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Edwards wants Congress to create economic cushion of as much as $100 billion

Edwards wants Congress to create economic cushion of as much as $100 billion

Presidential candidate John Edwards says the country cannot simply wait for the economy to turn around, and he wants Congress to come up with as much as $100 billion (euro69.54 billion) to prepare for a potential economic slowdown.
The Democrat and former North Carolina senator suggests an initial investment of $25 billion (euro17.39 billion) for job creation and other aid, and be prepared to come up with the rest if the economy slides into a recession. He was scheduled to unveil his economic plan at campaign stops on Saturday in eastern Iowa.
In his policy paper provided to The Associated Press, Edwards said the economy is struggling because of the housing crisis and stagnant wages. Housing, energy and health care costs have increased, while the median income for working-age families dropped $2,400 (euro1,670) between 2000 and 2006, he said.
"Families across the country are working harder than ever, but in the last seven years, the typical family's income actually decreased at the same time the costs of health care, energy, and housing are skyrocketing," Edwards said in a statement released by his campaign. "The truth is our economy is slowing under the weight of stagnant wages, a major housing crisis and a spike in energy costs. And now, leading economists are saying there's a substantial risk we could enter a recession."
Edwards' plan does not include recommendations for how Congress should pay for the economic rescue package.
"We intentionally do not pay for these proposals because we do not think now is the right time for spending cuts or tax increases. But starting in 2009, we will pay for each of our proposals," Edwards campaign spokesman Eric Schultz said in an e-mail.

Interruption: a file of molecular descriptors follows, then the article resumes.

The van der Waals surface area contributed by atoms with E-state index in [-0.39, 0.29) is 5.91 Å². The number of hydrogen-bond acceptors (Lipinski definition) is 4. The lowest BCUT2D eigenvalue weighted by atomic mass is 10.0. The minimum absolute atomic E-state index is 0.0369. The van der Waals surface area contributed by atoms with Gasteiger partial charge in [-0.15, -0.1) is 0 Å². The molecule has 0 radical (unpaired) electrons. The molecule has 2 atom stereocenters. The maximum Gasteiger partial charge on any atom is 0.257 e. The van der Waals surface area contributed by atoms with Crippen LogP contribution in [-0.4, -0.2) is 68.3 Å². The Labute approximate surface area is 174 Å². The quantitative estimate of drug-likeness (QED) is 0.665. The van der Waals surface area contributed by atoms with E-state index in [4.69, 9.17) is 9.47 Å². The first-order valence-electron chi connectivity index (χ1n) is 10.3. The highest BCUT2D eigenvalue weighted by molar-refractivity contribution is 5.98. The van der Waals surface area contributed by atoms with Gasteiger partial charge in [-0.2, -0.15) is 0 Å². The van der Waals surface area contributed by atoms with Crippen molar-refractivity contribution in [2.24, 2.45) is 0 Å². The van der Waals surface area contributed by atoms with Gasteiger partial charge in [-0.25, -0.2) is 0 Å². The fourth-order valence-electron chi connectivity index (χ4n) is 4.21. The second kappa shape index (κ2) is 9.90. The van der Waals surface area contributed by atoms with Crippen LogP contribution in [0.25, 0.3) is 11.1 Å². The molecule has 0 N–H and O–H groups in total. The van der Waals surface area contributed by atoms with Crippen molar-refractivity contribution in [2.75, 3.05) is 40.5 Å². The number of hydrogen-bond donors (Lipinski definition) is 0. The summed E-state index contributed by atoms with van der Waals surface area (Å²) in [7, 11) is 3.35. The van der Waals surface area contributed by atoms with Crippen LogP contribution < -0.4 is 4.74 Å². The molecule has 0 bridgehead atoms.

He also wants Congress to update the nation's unemployment system, which he said now leaves workers unprepared for hard times. He calls on Congress to help states cover 500,000 additional workers each year, and set aside resources now to keep workers from having to wait for benefits if the unemployment rate rises.
Aid to states also should be boosted to keep them from having to increase property taxes or cut programs such as Medicaid _ the health insurance program for the poor _ in order to balance their budgets, Edwards said.
To combat the housing crisis, Edwards wants lawmakers to create a home rescue fund to help families get counseling, loans or other financial aid to avoid foreclosure. He also believes that families facing bankruptcy should be allowed to rewrite terms of their mortgage, and write off debt that exceeds the value of their home.
To keep such a crisis from happening again, Edwards said Congress should pass stronger laws against predatory lending and create a federal regulator to oversee financial services products.
Edwards wants Congress to make a major investment in clean energy that he contends would both fight global warming and create jobs to spark economic activity.
Several of Edwards' economic proposals, including some of his energy and housing proposals, have been included in other policy plans he has offered over the course of the presidential campaign.
"The big new aspect is that there's a recognition our economy is weak enough that we need to take immediate action _ not wait for the next president," Schultz said.


Updated : 2021-04-17 16:00 GMT+08:00